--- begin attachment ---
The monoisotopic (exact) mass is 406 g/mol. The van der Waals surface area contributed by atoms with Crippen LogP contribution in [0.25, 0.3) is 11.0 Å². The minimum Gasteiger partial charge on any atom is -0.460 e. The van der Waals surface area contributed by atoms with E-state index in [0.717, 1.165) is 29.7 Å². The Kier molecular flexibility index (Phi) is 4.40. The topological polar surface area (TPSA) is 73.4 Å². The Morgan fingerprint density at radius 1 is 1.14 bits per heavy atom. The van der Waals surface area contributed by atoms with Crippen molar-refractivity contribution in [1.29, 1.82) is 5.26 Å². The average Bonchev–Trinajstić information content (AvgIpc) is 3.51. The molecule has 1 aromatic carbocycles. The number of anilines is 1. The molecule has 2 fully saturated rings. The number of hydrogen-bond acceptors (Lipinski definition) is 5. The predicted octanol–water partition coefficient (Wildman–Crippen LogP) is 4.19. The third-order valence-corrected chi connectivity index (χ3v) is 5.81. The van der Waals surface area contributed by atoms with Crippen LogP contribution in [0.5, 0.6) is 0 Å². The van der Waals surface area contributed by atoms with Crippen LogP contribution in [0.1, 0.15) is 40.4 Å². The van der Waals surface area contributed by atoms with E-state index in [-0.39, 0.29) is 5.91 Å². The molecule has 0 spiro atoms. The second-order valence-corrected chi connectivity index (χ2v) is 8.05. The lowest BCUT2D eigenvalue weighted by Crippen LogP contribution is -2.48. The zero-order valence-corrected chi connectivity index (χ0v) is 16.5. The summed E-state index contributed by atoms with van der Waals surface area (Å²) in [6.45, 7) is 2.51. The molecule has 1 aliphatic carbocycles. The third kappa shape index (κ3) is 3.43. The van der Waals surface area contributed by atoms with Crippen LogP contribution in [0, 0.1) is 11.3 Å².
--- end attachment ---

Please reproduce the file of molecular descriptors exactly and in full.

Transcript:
The monoisotopic (exact) mass is 406 g/mol. The van der Waals surface area contributed by atoms with Crippen LogP contribution in [0.25, 0.3) is 11.0 Å². The minimum Gasteiger partial charge on any atom is -0.460 e. The van der Waals surface area contributed by atoms with E-state index in [0.717, 1.165) is 29.7 Å². The Kier molecular flexibility index (Phi) is 4.40. The topological polar surface area (TPSA) is 73.4 Å². The Morgan fingerprint density at radius 1 is 1.14 bits per heavy atom. The van der Waals surface area contributed by atoms with Crippen molar-refractivity contribution in [1.29, 1.82) is 5.26 Å². The average Bonchev–Trinajstić information content (AvgIpc) is 3.51. The molecule has 1 aromatic carbocycles. The number of anilines is 1. The molecule has 2 fully saturated rings. The number of hydrogen-bond acceptors (Lipinski definition) is 5. The predicted octanol–water partition coefficient (Wildman–Crippen LogP) is 4.19. The third-order valence-corrected chi connectivity index (χ3v) is 5.81. The van der Waals surface area contributed by atoms with Crippen LogP contribution in [0.5, 0.6) is 0 Å². The van der Waals surface area contributed by atoms with Crippen LogP contribution in [0.1, 0.15) is 40.4 Å². The van der Waals surface area contributed by atoms with E-state index in [-0.39, 0.29) is 5.91 Å². The molecule has 0 spiro atoms. The second-order valence-corrected chi connectivity index (χ2v) is 8.05. The lowest BCUT2D eigenvalue weighted by Crippen LogP contribution is -2.48. The zero-order valence-corrected chi connectivity index (χ0v) is 16.5. The summed E-state index contributed by atoms with van der Waals surface area (Å²) in [6.45, 7) is 2.51. The molecule has 1 aliphatic carbocycles. The third kappa shape index (κ3) is 3.43. The van der Waals surface area contributed by atoms with Crippen LogP contribution in [0, 0.1) is 11.3 Å².